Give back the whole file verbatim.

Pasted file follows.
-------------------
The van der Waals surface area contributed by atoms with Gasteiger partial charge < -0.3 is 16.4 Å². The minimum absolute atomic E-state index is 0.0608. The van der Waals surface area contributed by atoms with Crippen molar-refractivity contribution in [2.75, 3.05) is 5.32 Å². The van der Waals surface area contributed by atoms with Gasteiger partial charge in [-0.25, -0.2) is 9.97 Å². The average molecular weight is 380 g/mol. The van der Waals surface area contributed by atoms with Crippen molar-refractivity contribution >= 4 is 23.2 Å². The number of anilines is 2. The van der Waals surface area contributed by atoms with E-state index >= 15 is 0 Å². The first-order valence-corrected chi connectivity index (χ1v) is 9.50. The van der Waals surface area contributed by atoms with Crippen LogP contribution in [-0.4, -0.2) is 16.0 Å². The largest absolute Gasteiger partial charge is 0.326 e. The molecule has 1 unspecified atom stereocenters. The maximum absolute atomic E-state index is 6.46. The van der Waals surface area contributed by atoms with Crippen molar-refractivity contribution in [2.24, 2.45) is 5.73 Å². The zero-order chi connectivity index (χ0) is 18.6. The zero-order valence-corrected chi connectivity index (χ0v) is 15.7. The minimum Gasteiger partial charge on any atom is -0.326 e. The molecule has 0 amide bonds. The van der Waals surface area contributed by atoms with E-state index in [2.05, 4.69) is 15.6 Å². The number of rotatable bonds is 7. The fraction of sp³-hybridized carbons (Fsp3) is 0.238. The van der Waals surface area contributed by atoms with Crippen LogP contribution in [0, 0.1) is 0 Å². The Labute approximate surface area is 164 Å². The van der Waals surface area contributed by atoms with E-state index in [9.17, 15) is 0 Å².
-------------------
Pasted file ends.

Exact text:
The van der Waals surface area contributed by atoms with Gasteiger partial charge < -0.3 is 16.4 Å². The minimum absolute atomic E-state index is 0.0608. The van der Waals surface area contributed by atoms with Crippen molar-refractivity contribution in [2.75, 3.05) is 5.32 Å². The van der Waals surface area contributed by atoms with Gasteiger partial charge in [-0.25, -0.2) is 9.97 Å². The average molecular weight is 380 g/mol. The van der Waals surface area contributed by atoms with Crippen molar-refractivity contribution >= 4 is 23.2 Å². The number of anilines is 2. The van der Waals surface area contributed by atoms with E-state index >= 15 is 0 Å². The first-order valence-corrected chi connectivity index (χ1v) is 9.50. The van der Waals surface area contributed by atoms with Crippen LogP contribution in [-0.4, -0.2) is 16.0 Å². The largest absolute Gasteiger partial charge is 0.326 e. The molecule has 1 unspecified atom stereocenters. The maximum absolute atomic E-state index is 6.46. The van der Waals surface area contributed by atoms with Crippen molar-refractivity contribution in [2.24, 2.45) is 5.73 Å². The zero-order chi connectivity index (χ0) is 18.6. The zero-order valence-corrected chi connectivity index (χ0v) is 15.7. The minimum Gasteiger partial charge on any atom is -0.326 e. The molecule has 0 amide bonds. The van der Waals surface area contributed by atoms with E-state index in [2.05, 4.69) is 15.6 Å². The number of rotatable bonds is 7. The fraction of sp³-hybridized carbons (Fsp3) is 0.238. The van der Waals surface area contributed by atoms with Crippen LogP contribution in [0, 0.1) is 0 Å². The Labute approximate surface area is 164 Å². The van der Waals surface area contributed by atoms with E-state index in [9.17, 15) is 0 Å².